TCP Tahoe

Published by Keyboard Banger on

  • In the old TCP implementation (the pre-Tahoe):
    • the transmitter initially sends a number of segments that equals the size of the window. This will incur packet loss and the network is used at less than its capacity.
    • for each packet sent, a timer is executed
  • the TCP Tahoe FSM has two states: Slow Start and Congestion Avoidance.

TCP Tahoe FSM – © Stanford University

  • In the TCP Tahoe implementation, after a Retransmission TimeOut (RTO) or upon receiving duplicate ACKs, the transmitter gets in the “slow start” state.

TCP Tahoe Behaviour: getting back to “Slow Start” state © Stanford University

The Slow Start state is a way for TCP to “probe” for the capacity of the network. It continues probing until it discovers a point where the network gets congested. At that point, it switches to Congestion Avoidance state.


In the Slow Start state:

  • The growth of the window size start small and becomes exponential. Even if TCP implements delayed ACKs, the growth is a bit slower, but still is exponential and more rapid than in the Congestion Avoidance state,
  • The congestion window is set to 1 so it sends one segment that contains one MSS. When it receives a “good ACK” for the segment, it increases the window size to 2 and.sends 2 segments (a “good ACK” is a ACK that requests the next higher byte of data that has not already been acknowledged). When TCP receives an ACK for each segment sent, it increases the window size by 2 MSSs. So more generally, at each RTT, TCP increases the congestion window size by 1 MSS for each ACK received per segment sent (window size: 1, 2, 4, 8…)

Simple exchange of segments that demonstrates Slow Start state © Kamil Sarac


  • This process continues until cwnd > ssthresh (ssthresh is the Slow Start Threshold). At this point, TCP behaves additively (in AIMD manner, increasing the window by one MSS each RTT). This is the Congestion Avoidance state

TCP switches to AIMD at ssthresh © Kamil Sarac


  • If one of the following events happen…
    • a RTO, or
    • three (or more) duplicate ACKs received
  • … then a packet loss is assumed and:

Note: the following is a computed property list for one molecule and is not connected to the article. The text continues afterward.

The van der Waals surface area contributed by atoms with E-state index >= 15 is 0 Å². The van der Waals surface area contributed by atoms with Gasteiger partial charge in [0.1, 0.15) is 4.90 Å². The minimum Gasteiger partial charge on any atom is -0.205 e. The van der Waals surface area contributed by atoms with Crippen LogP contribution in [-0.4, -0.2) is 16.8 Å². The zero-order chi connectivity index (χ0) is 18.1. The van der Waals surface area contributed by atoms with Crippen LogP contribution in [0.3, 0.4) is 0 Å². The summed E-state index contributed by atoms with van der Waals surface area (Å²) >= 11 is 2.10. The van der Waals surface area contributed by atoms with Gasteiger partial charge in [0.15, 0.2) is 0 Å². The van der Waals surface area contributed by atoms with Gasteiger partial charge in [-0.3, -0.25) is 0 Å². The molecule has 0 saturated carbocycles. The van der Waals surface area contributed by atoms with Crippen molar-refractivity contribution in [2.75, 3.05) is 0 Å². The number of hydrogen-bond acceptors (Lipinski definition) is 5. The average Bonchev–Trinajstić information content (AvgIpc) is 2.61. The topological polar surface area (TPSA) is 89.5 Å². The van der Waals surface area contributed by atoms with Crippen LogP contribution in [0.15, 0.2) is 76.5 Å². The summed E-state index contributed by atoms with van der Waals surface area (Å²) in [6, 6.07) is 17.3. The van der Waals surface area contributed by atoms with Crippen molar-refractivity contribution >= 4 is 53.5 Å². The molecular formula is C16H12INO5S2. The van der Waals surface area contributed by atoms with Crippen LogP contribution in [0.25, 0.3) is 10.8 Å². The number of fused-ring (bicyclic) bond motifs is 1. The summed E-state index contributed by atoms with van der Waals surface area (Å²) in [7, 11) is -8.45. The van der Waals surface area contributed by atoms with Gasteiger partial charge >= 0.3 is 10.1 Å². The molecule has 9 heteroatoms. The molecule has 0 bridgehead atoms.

• ssthresh← cwnd/2
    • cwnd ← 1, and
    • TCP sender retransmits the missing segment (this is TCP Fast Retransmit).
    • TCP gets back to Slow Start state.
  • The cycle repeats:

TCP Tahoe cyle ©

  • In the congestion avoidance state:
    • at each RTT, TCP increases the congestion window size by 2*MSS/ Window size for every ACK received.
    • the growth of the window size is less rapid than in Slow Start
  • What happens when cwnd = ssthresh? TCP can behave either in Slow Start state or in Congestion Avoidance state.
  • To explain the initial exponential burst in the Window size graph, of a TCP Tahoe implementation, let’s consider a new TCP connection: the ssthresh is defined at a very high value. So cwnd increases exponentially until there are dup ACKs or a RTO. At that point, ssthresh is defined as cwnd/2, and TCP Tahoe enters Slow Start again. Once cwnd > ssthresh, TCP Tahoe enters AIMD…So that burst appears only in the initial probe.
  • When there are dup ACKs, the window size does not grow.
  • The flow control window is a parameter that sets an upper bound on the amount of data the transmitter can send. It does not take into consideration the state of the network. In fact, the sender might be able to send at rates higher than the network rate. The sender’s window can be much smaller than the flow control window. Recall this formula from the article “Network-based And Host-based Congestion Control”:

Sender’s window size = min (advertized window, congestion window)

  • AIMD works perfectly for stable networks.
  • The main difference between Slow Start state and Congestion Avoidance state is how TCP increases cwnd.

Categories: Networking Basics

Keyboard Banger

Keyboard Banger is a network engineer from Africa. He has been working in network support and administration since 2008. He started writing study notes about certification exams and technology topics a couple of years ago. When he's not writing articles, he can be found wandering on technical forums.


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